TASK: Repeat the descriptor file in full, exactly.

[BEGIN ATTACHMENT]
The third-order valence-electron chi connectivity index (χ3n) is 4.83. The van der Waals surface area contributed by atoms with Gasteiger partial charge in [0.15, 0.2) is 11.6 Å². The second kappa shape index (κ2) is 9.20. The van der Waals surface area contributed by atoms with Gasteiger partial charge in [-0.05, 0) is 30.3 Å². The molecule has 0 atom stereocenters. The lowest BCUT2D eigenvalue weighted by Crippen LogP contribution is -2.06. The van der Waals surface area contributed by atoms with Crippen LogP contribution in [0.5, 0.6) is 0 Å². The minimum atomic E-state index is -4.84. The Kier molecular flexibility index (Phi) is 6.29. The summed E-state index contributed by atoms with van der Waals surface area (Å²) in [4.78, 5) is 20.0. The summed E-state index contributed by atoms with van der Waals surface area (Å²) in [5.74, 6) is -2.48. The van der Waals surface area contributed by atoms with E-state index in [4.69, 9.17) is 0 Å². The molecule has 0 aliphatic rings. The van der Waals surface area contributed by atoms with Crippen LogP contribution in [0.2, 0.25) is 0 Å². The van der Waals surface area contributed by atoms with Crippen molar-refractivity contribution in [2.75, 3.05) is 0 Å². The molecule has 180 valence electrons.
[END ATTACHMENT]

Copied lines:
The third-order valence-electron chi connectivity index (χ3n) is 4.83. The van der Waals surface area contributed by atoms with Gasteiger partial charge in [0.15, 0.2) is 11.6 Å². The second kappa shape index (κ2) is 9.20. The van der Waals surface area contributed by atoms with Gasteiger partial charge in [-0.05, 0) is 30.3 Å². The molecule has 0 atom stereocenters. The lowest BCUT2D eigenvalue weighted by Crippen LogP contribution is -2.06. The van der Waals surface area contributed by atoms with Crippen LogP contribution in [0.5, 0.6) is 0 Å². The minimum atomic E-state index is -4.84. The Kier molecular flexibility index (Phi) is 6.29. The summed E-state index contributed by atoms with van der Waals surface area (Å²) in [4.78, 5) is 20.0. The summed E-state index contributed by atoms with van der Waals surface area (Å²) in [5.74, 6) is -2.48. The van der Waals surface area contributed by atoms with E-state index in [4.69, 9.17) is 0 Å². The molecule has 0 aliphatic rings. The van der Waals surface area contributed by atoms with Crippen LogP contribution in [0.2, 0.25) is 0 Å². The van der Waals surface area contributed by atoms with Crippen molar-refractivity contribution in [2.75, 3.05) is 0 Å². The molecule has 180 valence electrons.